Parkinson’s disease (PD) is an adult neurodegenerative disease affecting approximately 1% of the population over 65 years and 4%-5% over 80 years of age. The rate of disease progression is widely variable among subjects. PD is primarily a sporadic disease (about 90% of cases) (Rodriguez et al. 2015) while about 10% correspond to purely familial forms and have monogenic basis (Lesage and Brice 2009; Spataro et al. 2015). However, even within the sporadic form, some patients report genetic susceptibility factors, which are responsible for increasing the risk of developing PD. For instance, heterozygous mutations in GBA1 gene, encoding for the lysosomal enzyme glucocerebrosidase, have been detected in 5%-10% of sporadic PD patients (Sidransky et al. 2009; Schapira and Gegg 2013), thereby representing the most critical genetic risk factor in PD identified to date. PD is caused by the slow and progressive degeneration of dopaminergic neurons within the substantia nigra pars compacta (SNc); this leads to dopamine (DA) depletion of the corpus striatum followed by profound functional alterations of the basal ganglia circuitry, which controls the correct execution of voluntary movements (Blandini et al. 2000). In fact, PD is typically associated with motor symptoms, such as resting tremor, bradykinesia, slowness of movements, and postural instability. However, nonmotor symptoms are also present in PD patients and often precede the onset of classical motor manifestations (Olanow and Obeso 2012). These symptoms include olfactory impairment, sleep disorders, urogenital and gastrointestinal dysfunctions, and cognitive and psychiatric disturbances (Ferrer et al. 2012). Diagnosis of PD is performed on a clinical basis and can be confirmed only postmortem in patient brains, with the evidence of massive neuronal loss in the SNc and the detection of Lewy bodies (LBs), the main hallmark of PD. LBs are insoluble aggregates mainly containing α-synuclein, the protein encoded by SNCA or PARK1/PARK4 gene, a genetic locus linked to familial PD (Xu et al. 2015), as well as phosphorylated and poly-ubiquitinated proteins. Several lines of evidence clearly suggest that overexpression and oligomerization of α-synuclein are directly related to the toxicity in the nigrostriatal areas (Masliah et al. 2000; Hayashita-Kinoh et al. 2006). The presence of LBs is not restricted to SNc and other cerebral regions (Von Bohlen und Halbach et al. 2004); they also spread in the spinal cord, in the vagus nerve, and in peripheral organs such as the gastrointestinal tract (Beach et al. 2010), confirming that PD is a complex and diffuse disease, affecting not only the brain

Repurposing opportunities for Parkinson’s disease therapies

Ambrosi G.;Cerri S.;Blandini F.
2017

Abstract

Parkinson’s disease (PD) is an adult neurodegenerative disease affecting approximately 1% of the population over 65 years and 4%-5% over 80 years of age. The rate of disease progression is widely variable among subjects. PD is primarily a sporadic disease (about 90% of cases) (Rodriguez et al. 2015) while about 10% correspond to purely familial forms and have monogenic basis (Lesage and Brice 2009; Spataro et al. 2015). However, even within the sporadic form, some patients report genetic susceptibility factors, which are responsible for increasing the risk of developing PD. For instance, heterozygous mutations in GBA1 gene, encoding for the lysosomal enzyme glucocerebrosidase, have been detected in 5%-10% of sporadic PD patients (Sidransky et al. 2009; Schapira and Gegg 2013), thereby representing the most critical genetic risk factor in PD identified to date. PD is caused by the slow and progressive degeneration of dopaminergic neurons within the substantia nigra pars compacta (SNc); this leads to dopamine (DA) depletion of the corpus striatum followed by profound functional alterations of the basal ganglia circuitry, which controls the correct execution of voluntary movements (Blandini et al. 2000). In fact, PD is typically associated with motor symptoms, such as resting tremor, bradykinesia, slowness of movements, and postural instability. However, nonmotor symptoms are also present in PD patients and often precede the onset of classical motor manifestations (Olanow and Obeso 2012). These symptoms include olfactory impairment, sleep disorders, urogenital and gastrointestinal dysfunctions, and cognitive and psychiatric disturbances (Ferrer et al. 2012). Diagnosis of PD is performed on a clinical basis and can be confirmed only postmortem in patient brains, with the evidence of massive neuronal loss in the SNc and the detection of Lewy bodies (LBs), the main hallmark of PD. LBs are insoluble aggregates mainly containing α-synuclein, the protein encoded by SNCA or PARK1/PARK4 gene, a genetic locus linked to familial PD (Xu et al. 2015), as well as phosphorylated and poly-ubiquitinated proteins. Several lines of evidence clearly suggest that overexpression and oligomerization of α-synuclein are directly related to the toxicity in the nigrostriatal areas (Masliah et al. 2000; Hayashita-Kinoh et al. 2006). The presence of LBs is not restricted to SNc and other cerebral regions (Von Bohlen und Halbach et al. 2004); they also spread in the spinal cord, in the vagus nerve, and in peripheral organs such as the gastrointestinal tract (Beach et al. 2010), confirming that PD is a complex and diffuse disease, affecting not only the brain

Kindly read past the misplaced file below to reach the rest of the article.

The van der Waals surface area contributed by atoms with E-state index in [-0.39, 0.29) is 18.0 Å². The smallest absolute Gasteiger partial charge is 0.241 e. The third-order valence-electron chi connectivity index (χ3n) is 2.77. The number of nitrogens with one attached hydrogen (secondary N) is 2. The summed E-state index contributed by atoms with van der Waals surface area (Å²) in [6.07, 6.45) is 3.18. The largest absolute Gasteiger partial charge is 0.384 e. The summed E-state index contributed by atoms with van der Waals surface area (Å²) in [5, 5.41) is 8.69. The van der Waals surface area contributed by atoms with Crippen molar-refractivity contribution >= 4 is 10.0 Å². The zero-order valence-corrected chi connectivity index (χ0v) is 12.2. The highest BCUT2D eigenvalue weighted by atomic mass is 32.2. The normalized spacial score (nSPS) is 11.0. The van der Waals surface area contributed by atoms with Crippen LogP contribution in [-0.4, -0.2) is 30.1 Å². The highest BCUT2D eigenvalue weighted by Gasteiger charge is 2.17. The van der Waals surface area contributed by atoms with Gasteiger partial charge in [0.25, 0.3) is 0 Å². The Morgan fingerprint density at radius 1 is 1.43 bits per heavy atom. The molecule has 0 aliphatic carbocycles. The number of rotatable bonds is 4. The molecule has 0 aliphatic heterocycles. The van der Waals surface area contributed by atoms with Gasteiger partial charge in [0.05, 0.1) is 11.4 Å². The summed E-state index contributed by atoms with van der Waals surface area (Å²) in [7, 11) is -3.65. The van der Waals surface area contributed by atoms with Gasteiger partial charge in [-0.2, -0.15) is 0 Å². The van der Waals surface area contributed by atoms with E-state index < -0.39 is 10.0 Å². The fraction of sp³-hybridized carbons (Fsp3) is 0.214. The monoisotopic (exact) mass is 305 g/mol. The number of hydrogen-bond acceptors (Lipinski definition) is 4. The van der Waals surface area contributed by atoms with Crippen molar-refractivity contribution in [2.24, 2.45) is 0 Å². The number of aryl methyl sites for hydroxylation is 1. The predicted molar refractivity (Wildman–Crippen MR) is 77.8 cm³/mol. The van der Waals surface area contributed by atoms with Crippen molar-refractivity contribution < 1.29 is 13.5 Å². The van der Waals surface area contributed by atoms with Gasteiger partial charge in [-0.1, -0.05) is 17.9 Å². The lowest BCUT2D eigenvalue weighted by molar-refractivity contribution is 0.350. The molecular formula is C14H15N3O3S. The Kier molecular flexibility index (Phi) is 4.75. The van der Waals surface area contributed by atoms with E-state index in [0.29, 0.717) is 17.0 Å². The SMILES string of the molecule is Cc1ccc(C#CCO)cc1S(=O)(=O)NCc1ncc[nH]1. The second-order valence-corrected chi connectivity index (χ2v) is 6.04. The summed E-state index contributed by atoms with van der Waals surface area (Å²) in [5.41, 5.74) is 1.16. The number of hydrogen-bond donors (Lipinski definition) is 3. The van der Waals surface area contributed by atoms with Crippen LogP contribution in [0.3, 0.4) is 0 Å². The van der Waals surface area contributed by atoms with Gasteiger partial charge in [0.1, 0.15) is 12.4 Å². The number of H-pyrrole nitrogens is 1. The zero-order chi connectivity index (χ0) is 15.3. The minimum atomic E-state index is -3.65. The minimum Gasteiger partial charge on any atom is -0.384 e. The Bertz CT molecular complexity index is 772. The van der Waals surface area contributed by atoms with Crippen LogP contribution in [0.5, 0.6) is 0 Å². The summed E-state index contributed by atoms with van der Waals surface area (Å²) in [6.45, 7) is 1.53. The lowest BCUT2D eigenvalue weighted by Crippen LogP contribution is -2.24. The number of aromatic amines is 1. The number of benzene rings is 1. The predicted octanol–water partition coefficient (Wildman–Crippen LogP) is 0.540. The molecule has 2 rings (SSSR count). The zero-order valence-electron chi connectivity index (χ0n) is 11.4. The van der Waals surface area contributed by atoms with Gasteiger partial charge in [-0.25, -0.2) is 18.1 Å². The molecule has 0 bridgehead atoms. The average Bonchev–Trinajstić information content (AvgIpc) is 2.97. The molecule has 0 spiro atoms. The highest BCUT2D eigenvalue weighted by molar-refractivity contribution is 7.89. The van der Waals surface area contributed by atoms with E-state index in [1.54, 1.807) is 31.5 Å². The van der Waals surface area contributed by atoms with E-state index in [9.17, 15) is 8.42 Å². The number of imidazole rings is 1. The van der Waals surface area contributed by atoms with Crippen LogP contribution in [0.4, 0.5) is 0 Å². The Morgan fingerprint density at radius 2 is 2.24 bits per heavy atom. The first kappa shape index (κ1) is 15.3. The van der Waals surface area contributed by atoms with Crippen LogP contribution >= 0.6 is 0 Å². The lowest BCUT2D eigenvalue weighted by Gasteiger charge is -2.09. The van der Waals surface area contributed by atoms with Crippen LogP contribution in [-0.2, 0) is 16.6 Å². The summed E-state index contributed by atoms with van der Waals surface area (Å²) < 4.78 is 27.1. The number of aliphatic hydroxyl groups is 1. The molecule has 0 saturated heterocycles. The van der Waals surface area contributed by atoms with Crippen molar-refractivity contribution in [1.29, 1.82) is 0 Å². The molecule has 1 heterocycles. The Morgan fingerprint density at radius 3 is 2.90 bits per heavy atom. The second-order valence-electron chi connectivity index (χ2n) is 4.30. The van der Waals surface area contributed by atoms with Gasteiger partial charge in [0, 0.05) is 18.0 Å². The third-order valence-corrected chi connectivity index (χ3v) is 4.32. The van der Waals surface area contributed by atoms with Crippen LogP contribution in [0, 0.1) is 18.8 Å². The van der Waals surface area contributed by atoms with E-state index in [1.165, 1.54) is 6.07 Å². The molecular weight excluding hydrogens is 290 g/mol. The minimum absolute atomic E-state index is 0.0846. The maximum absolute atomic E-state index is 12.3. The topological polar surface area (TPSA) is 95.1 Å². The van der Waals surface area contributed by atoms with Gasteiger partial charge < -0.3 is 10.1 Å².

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Utilizza questo identificativo per citare o creare un link a questo documento: http://hdl.handle.net/11571/1422854
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